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    Author(s): Walter D. Koenig; Johannes M. H. Knops; William J. Carmen
    Date: 2002
    Source: In: Standiford, Richard B., et al, tech. editor. Proceedings of the Fifth Symposium on Oak Woodlands: Oaks in California's Challenging Landscape. Gen. Tech. Rep. PSW-GTR-184, Albany, CA: Pacific Southwest Research Station, Forest Service, U.S. Department of Agriculture: 193-204
    Publication Series: General Technical Report (GTR)
    Station: Pacific Southwest Research Station
    PDF: View PDF  (400 KB)

    Description

    We investigated arboreal removal and insect damage to acorns in an undisturbed oak woodland in central coastal California. Arboreal seed removal was determined for four to eight individual Quercus lobata trees over a period of 14 years by comparing visual estimates of the acorn crop with the number of acorns caught in seed traps. Insect damage was assessed by sampling acorns from trees of all three species of oaks common in the study site (Quercus lobata, Q. douglasii, and Q. agrifolia). Patterns were generally similar for both sets of data: more acorns, but a smaller proportion of the crop, were removed or damaged as the productivity of an individual tree increased. However, we found no evidence that trees outproducing local conspecifics attracted a disproportionate number of arboreal seed or insect predators. Acorn removal was not significantly correlated with population sizes of either California scrub-jays (Aphelocoma coerulescens) or acorn woodpeckers (Melanerpes formicivorus), two common arboreal seed removers that are also potentially important dispersal agents. These patterns are partially in accord with predator satiation, but not the attraction of seed dispersers, being an important factor potentially influencing the reproductive strategies of oaks in central coastal California.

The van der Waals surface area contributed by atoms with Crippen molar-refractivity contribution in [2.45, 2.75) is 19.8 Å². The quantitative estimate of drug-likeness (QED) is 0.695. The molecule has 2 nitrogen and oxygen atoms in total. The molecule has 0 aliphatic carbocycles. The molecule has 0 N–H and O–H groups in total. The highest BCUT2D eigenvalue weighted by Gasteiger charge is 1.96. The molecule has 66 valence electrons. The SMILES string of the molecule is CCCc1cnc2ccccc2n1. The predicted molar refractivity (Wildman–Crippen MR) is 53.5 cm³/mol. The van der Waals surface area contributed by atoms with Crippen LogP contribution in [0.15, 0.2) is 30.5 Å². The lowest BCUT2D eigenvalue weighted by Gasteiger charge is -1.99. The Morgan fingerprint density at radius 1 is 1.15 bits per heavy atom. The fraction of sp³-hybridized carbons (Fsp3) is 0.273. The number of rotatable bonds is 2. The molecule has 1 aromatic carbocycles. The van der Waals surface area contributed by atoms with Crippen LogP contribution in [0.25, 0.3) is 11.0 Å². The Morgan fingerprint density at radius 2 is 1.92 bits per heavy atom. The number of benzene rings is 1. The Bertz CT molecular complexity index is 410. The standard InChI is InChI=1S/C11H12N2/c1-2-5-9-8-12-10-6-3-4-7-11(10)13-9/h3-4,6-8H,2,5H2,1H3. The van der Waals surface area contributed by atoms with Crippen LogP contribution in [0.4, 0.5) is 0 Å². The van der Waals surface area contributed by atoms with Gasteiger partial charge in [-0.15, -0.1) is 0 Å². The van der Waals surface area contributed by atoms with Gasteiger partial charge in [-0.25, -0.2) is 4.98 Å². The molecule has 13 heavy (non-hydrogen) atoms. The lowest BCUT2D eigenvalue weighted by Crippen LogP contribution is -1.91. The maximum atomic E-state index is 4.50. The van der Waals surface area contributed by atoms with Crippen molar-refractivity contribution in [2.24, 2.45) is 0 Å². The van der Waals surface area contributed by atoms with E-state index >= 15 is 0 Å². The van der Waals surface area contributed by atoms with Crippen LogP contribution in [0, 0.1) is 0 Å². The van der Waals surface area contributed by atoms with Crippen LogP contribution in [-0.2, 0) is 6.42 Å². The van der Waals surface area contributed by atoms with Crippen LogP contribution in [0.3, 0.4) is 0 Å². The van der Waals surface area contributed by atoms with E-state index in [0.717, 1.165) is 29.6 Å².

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    Citation

    Koenig, Walter D.; Knops, Johannes M. H.; Carmen, William J. 2002. Arboreal seed removal and insect damage in three California oaks. In: Standiford, Richard B., et al, tech. editor. Proceedings of the Fifth Symposium on Oak Woodlands: Oaks in California''s Challenging Landscape. Gen. Tech. Rep. PSW-GTR-184, Albany, CA: Pacific Southwest Research Station, Forest Service, U.S. Department of Agriculture: 193-204

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